Immune checkpoint blockade therapies aim to re-establish the antitumor immune response of effector lymphocytes. Although these therapies have revolutionized cancer treatment, only a minority of patients benefits from them. Two major aspects obstacle the effectiveness of immune-checkpoint inhibitor therapies, the composition of the tumor microenvironment and the quiescence of cancer cells including cancer stem cells (CSCs). Understanding the molecular mechanisms underlying these problems is key to boost antitumor immunity.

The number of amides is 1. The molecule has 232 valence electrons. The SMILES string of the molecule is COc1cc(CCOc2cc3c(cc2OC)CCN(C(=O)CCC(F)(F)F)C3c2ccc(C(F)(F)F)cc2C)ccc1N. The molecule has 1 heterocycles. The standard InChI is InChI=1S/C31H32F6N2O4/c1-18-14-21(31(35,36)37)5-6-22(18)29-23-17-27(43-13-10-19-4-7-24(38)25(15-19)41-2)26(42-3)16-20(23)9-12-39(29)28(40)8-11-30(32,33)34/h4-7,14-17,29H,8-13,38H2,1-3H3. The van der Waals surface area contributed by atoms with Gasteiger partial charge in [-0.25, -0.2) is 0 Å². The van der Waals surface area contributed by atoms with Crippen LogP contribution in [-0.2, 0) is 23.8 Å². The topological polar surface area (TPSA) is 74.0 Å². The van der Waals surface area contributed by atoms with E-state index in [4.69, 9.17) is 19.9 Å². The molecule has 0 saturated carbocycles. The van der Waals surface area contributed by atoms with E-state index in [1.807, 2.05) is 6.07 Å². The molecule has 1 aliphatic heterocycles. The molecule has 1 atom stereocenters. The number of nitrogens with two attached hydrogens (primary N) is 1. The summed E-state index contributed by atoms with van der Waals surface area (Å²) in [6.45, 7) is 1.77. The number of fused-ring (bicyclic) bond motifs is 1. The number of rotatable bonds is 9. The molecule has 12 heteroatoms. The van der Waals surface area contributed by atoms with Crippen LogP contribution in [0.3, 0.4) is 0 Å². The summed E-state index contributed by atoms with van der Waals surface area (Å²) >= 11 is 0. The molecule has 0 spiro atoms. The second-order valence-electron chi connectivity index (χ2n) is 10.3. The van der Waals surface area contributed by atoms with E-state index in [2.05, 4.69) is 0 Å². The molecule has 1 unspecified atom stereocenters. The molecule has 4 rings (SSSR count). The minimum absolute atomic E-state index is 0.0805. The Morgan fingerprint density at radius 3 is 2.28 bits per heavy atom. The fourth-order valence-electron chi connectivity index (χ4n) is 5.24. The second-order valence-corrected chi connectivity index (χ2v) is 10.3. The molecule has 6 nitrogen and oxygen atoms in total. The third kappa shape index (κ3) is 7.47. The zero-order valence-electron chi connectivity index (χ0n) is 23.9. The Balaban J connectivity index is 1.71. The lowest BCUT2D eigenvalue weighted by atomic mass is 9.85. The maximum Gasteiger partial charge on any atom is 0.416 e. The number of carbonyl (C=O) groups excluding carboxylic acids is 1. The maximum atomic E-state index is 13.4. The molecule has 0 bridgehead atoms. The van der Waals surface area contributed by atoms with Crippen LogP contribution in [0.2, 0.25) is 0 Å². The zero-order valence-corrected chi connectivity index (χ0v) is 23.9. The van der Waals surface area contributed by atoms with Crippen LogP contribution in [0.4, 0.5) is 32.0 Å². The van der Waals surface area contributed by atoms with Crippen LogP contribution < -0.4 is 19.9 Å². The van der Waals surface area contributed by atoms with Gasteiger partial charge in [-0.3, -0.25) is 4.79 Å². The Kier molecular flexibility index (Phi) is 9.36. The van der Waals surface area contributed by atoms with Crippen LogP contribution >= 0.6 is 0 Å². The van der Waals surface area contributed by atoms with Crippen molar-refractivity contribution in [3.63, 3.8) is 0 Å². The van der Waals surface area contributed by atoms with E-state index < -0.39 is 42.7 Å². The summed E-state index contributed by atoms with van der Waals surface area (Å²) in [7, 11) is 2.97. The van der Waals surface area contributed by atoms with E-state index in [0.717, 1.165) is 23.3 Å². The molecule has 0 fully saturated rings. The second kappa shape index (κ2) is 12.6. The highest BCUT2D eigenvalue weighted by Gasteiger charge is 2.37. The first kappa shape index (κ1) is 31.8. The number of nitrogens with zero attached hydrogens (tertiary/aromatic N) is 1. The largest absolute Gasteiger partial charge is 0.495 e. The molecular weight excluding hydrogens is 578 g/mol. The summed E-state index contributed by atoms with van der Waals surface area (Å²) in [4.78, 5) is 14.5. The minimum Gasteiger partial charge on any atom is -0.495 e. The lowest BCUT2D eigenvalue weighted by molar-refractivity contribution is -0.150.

Eukaryotic cells have evolved complex systems to decipher and respond to signals that come from the environment. One of the second messengers widely used in nature by both plant and animal cells to interpret environmental stimuli is the Ca2+ ion. In response to extracellular stimuli, the intracellular concentration of Ca2+ increases. Ca2+ sensors such as calmodulin and calcineurin (CN) are conserved in evolution from plants to humans. In plants, yeasts and fungi, CN is recognized as a stress sensor that decides on cell proliferation and survival in response to environmental signals. CN, a serine (Ser)/threonine (Thr) phosphatase, serves as an important translator of information from the local calcium rise to the effectors that direct cellular responses. For instance, it is activated in dendritic cells (DCs) downstream of Pattern Recognition Receptors (PRRs) in response to microbial stimuli and is responsible for their terminal differentiation, moreover CN activation in T and B cells is fundamental for their proliferation and differentiation. The tumor-intrinsic role of CN in controlling the formation of the tumor microenvironment, quiescence of CSCs, and the responsiveness to immune checkpoint inhibitor therapies are discussed.